Dozens of fish species have disappeared or are on the verge of being lost from marine biodiversity hotspot the Philippines, an environmental group said Friday, citing a new study.
Fishermen reported that 59 coral reef species had gone missing from catches since the 1950s, according to the study conducted by Haribon, one of the Philippines’ oldest conservation groups, and Britain’s Newcastle University.
It based its findings on interviews with 2,600 fishermen across the Philippines, which has one of the highest concentrations of marine species in the world.
Overfishing to meet the demands of a fast-growing population and Chinese restaurants around the region was a key factor in the decline, according to Gregorio de la Rosa, a marine biologist with Haribon.
“These species are usually served in restaurants, swimming around in aquariums. They command a high price. If you have lots of mouths to feed, you need lots of fish to catch,” de la Rosa, told AFP.
The Philippines’ population has grown to more than 100 million people, from about 20 million in the 1950s.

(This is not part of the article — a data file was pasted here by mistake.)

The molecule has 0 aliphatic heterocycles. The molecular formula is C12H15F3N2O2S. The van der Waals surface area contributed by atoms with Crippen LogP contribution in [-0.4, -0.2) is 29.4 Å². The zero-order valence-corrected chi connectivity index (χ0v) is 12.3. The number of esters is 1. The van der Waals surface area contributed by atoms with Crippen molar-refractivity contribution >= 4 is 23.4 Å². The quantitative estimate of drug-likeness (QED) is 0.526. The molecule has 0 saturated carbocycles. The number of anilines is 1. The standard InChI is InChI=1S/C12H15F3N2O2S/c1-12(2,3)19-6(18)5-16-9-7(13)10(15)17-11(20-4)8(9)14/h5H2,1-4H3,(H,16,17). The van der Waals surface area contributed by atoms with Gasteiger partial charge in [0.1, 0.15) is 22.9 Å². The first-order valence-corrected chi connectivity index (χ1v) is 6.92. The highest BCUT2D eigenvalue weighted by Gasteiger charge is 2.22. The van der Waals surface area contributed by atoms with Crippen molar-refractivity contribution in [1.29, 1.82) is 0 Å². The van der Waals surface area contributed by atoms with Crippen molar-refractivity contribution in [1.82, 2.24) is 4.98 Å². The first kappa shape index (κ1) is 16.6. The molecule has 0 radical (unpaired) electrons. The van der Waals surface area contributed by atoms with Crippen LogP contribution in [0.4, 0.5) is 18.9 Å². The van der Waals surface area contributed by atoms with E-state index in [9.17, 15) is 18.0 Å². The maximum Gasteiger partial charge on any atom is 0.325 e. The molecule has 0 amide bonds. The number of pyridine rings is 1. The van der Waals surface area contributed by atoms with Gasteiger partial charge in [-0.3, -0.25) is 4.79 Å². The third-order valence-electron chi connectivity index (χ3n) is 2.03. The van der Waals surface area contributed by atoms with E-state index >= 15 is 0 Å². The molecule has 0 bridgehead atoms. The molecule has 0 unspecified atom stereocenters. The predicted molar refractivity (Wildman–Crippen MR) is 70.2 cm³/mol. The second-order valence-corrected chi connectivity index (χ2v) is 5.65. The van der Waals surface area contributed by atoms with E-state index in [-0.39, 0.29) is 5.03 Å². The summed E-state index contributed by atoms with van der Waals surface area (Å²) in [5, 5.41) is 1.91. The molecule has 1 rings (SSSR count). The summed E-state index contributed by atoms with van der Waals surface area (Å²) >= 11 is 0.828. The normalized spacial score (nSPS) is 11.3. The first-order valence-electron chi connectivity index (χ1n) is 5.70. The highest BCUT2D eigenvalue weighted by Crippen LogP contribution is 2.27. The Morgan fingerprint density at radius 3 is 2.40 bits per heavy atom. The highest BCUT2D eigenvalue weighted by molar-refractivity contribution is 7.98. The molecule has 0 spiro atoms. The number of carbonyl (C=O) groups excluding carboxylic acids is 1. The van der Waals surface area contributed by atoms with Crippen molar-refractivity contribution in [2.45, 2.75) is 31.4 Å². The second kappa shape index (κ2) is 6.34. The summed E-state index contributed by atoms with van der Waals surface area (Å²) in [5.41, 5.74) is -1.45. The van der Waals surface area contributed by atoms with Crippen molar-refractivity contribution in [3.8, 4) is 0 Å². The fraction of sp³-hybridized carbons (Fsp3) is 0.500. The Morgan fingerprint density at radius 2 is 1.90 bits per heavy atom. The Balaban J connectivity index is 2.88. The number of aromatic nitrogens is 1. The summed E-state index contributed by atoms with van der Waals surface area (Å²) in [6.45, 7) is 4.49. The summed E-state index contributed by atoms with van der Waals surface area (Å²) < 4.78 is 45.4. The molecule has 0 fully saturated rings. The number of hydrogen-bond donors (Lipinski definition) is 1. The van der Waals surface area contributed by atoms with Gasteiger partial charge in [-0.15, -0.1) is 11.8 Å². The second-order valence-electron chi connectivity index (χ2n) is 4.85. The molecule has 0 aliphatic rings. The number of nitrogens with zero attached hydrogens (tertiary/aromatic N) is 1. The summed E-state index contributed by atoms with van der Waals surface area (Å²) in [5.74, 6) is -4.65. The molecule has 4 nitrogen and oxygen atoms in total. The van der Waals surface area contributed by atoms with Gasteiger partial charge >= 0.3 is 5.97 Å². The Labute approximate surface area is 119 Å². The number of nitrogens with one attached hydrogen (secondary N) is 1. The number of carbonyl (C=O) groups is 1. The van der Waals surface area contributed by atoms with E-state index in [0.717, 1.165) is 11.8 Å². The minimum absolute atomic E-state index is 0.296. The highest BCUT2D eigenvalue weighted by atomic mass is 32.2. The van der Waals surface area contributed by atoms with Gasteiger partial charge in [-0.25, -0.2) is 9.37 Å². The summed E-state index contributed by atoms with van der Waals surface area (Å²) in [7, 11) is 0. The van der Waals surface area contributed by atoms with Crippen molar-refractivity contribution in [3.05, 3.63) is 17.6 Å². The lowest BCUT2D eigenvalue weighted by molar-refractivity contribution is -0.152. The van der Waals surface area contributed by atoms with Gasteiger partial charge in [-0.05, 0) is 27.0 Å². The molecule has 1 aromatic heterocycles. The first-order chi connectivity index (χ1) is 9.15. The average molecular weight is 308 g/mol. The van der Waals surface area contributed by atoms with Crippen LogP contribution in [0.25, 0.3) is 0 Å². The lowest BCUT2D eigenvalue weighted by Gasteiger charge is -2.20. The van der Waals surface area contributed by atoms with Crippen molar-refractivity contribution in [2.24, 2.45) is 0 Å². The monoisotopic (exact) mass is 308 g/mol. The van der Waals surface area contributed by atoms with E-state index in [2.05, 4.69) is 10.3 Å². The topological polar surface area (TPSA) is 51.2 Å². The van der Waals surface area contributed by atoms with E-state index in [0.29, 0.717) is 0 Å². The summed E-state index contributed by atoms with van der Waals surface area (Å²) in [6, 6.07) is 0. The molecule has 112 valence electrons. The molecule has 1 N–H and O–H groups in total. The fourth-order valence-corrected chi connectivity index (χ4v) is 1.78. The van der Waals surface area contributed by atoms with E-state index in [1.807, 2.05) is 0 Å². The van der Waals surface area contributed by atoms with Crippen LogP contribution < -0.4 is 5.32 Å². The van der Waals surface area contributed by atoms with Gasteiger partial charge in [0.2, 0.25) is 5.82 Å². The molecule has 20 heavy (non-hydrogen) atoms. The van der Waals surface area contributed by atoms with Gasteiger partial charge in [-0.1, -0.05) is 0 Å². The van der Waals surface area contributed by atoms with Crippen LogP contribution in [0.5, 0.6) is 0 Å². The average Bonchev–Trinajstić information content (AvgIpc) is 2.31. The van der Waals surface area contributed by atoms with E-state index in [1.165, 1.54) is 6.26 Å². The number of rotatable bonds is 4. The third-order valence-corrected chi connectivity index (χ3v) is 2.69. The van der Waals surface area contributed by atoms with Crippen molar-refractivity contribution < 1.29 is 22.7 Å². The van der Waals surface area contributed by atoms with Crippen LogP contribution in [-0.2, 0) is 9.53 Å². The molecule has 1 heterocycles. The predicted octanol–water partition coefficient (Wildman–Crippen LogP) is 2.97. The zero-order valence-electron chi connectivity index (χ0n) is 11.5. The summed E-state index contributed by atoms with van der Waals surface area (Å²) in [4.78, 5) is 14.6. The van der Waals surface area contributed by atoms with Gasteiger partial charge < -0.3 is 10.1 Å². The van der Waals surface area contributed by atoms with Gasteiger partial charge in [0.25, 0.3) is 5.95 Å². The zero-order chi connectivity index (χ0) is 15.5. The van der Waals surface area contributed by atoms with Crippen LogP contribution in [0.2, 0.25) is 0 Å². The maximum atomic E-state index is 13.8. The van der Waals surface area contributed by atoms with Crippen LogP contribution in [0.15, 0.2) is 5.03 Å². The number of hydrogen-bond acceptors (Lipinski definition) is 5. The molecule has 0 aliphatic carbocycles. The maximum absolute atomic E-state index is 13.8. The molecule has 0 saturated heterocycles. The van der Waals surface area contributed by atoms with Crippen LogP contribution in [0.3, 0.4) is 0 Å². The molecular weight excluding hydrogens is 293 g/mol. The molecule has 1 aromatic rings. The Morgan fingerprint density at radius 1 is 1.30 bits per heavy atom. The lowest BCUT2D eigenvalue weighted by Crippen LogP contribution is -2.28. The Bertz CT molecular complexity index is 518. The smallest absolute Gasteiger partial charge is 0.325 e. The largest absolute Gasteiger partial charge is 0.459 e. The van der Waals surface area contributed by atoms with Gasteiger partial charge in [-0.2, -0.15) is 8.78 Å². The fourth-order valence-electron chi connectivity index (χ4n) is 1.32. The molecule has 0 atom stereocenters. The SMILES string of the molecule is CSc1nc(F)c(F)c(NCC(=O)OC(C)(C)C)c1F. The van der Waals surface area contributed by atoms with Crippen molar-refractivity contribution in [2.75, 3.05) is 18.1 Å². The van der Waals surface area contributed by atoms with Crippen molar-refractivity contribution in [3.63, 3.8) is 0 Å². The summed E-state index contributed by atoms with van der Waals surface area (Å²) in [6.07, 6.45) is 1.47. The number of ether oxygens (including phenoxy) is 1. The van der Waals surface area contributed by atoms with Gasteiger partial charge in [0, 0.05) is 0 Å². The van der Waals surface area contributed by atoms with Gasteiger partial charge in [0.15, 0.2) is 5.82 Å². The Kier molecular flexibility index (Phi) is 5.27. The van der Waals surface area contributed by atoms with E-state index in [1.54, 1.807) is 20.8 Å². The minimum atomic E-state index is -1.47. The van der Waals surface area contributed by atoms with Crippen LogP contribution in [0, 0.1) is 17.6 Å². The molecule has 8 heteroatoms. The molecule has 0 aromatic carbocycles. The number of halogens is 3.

De la Rosa said demand from China added to pressure from the local market.
“It has a very big impact because most of our fish are exported to China, also Singapore and Hong Kong. The groupers are highly priced, especially the red ones which are in demand in Chinese wedding receptions,” he said.
While dynamite and cyanide fishing are illegal and no longer rampant, the study found that they continue to contribute to depleting fish stocks.
The Philippines is part of the Coral Triangle, an area of water spanning Indonesia, Papua New Guinea, Malaysia, Timor Leste and the Solomon Islands that is known as the global center of marine biodiversity.